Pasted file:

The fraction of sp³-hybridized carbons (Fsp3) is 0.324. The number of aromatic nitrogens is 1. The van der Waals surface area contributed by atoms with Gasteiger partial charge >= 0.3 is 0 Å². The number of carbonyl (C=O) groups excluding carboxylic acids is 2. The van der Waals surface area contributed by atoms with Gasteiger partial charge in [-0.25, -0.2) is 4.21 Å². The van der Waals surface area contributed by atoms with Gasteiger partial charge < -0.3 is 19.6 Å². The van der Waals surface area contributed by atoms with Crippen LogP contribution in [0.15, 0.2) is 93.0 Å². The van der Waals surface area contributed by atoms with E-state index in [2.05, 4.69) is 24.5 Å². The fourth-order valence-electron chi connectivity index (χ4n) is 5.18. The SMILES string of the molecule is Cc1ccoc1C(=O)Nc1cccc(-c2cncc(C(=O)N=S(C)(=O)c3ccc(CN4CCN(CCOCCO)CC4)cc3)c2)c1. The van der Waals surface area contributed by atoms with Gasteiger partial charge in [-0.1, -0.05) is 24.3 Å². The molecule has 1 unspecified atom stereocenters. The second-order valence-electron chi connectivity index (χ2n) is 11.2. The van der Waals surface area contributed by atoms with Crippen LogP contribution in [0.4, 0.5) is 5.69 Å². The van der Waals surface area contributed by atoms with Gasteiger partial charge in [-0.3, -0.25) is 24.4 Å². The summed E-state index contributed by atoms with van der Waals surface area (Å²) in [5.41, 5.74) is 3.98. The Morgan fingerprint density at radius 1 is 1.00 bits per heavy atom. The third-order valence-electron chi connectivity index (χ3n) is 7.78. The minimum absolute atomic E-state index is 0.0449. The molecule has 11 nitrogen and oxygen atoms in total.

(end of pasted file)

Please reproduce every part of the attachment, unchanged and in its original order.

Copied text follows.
The fraction of sp³-hybridized carbons (Fsp3) is 0.324. The number of aromatic nitrogens is 1. The van der Waals surface area contributed by atoms with Gasteiger partial charge >= 0.3 is 0 Å². The number of carbonyl (C=O) groups excluding carboxylic acids is 2. The van der Waals surface area contributed by atoms with Gasteiger partial charge in [-0.25, -0.2) is 4.21 Å². The van der Waals surface area contributed by atoms with Gasteiger partial charge < -0.3 is 19.6 Å². The van der Waals surface area contributed by atoms with Crippen LogP contribution in [0.15, 0.2) is 93.0 Å². The van der Waals surface area contributed by atoms with E-state index in [2.05, 4.69) is 24.5 Å². The fourth-order valence-electron chi connectivity index (χ4n) is 5.18. The SMILES string of the molecule is Cc1ccoc1C(=O)Nc1cccc(-c2cncc(C(=O)N=S(C)(=O)c3ccc(CN4CCN(CCOCCO)CC4)cc3)c2)c1. The van der Waals surface area contributed by atoms with Gasteiger partial charge in [-0.1, -0.05) is 24.3 Å². The molecule has 1 unspecified atom stereocenters. The second-order valence-electron chi connectivity index (χ2n) is 11.2. The van der Waals surface area contributed by atoms with Crippen LogP contribution in [0.4, 0.5) is 5.69 Å². The van der Waals surface area contributed by atoms with Gasteiger partial charge in [-0.3, -0.25) is 24.4 Å². The summed E-state index contributed by atoms with van der Waals surface area (Å²) in [5.41, 5.74) is 3.98. The Morgan fingerprint density at radius 1 is 1.00 bits per heavy atom. The third-order valence-electron chi connectivity index (χ3n) is 7.78. The minimum absolute atomic E-state index is 0.0449. The molecule has 11 nitrogen and oxygen atoms in total.